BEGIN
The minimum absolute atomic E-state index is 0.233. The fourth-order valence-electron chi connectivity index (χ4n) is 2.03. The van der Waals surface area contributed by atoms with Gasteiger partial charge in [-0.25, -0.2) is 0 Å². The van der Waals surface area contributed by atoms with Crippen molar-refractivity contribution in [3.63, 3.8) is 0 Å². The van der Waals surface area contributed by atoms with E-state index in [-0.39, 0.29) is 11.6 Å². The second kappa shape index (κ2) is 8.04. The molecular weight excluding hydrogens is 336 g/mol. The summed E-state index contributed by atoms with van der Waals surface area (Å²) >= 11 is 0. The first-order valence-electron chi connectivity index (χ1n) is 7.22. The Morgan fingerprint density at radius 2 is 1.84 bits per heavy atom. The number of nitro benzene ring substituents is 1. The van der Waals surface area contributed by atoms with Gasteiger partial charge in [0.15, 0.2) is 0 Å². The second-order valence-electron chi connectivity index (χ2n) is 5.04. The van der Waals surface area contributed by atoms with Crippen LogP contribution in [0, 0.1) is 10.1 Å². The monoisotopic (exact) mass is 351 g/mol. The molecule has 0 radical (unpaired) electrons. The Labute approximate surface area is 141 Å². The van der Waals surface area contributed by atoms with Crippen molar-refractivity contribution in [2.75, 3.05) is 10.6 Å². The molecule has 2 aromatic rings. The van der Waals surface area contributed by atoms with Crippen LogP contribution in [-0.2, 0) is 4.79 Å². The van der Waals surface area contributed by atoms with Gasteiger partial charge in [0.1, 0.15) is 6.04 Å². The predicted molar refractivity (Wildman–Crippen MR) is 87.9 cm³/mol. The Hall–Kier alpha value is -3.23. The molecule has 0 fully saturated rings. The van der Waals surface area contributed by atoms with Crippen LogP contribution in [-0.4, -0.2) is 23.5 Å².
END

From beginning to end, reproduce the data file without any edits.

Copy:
The minimum absolute atomic E-state index is 0.233. The fourth-order valence-electron chi connectivity index (χ4n) is 2.03. The van der Waals surface area contributed by atoms with Gasteiger partial charge in [-0.25, -0.2) is 0 Å². The van der Waals surface area contributed by atoms with Crippen molar-refractivity contribution in [3.63, 3.8) is 0 Å². The van der Waals surface area contributed by atoms with E-state index in [-0.39, 0.29) is 11.6 Å². The second kappa shape index (κ2) is 8.04. The molecular weight excluding hydrogens is 336 g/mol. The summed E-state index contributed by atoms with van der Waals surface area (Å²) >= 11 is 0. The first-order valence-electron chi connectivity index (χ1n) is 7.22. The Morgan fingerprint density at radius 2 is 1.84 bits per heavy atom. The number of nitro benzene ring substituents is 1. The van der Waals surface area contributed by atoms with Gasteiger partial charge in [0.15, 0.2) is 0 Å². The second-order valence-electron chi connectivity index (χ2n) is 5.04. The van der Waals surface area contributed by atoms with Crippen LogP contribution in [0, 0.1) is 10.1 Å². The monoisotopic (exact) mass is 351 g/mol. The molecule has 0 radical (unpaired) electrons. The Labute approximate surface area is 141 Å². The van der Waals surface area contributed by atoms with Crippen molar-refractivity contribution in [2.75, 3.05) is 10.6 Å². The molecule has 2 aromatic rings. The van der Waals surface area contributed by atoms with Crippen LogP contribution in [-0.2, 0) is 4.79 Å². The van der Waals surface area contributed by atoms with Gasteiger partial charge in [0.1, 0.15) is 6.04 Å². The predicted molar refractivity (Wildman–Crippen MR) is 87.9 cm³/mol. The Hall–Kier alpha value is -3.23. The molecule has 0 fully saturated rings. The van der Waals surface area contributed by atoms with Crippen LogP contribution in [-0.4, -0.2) is 23.5 Å².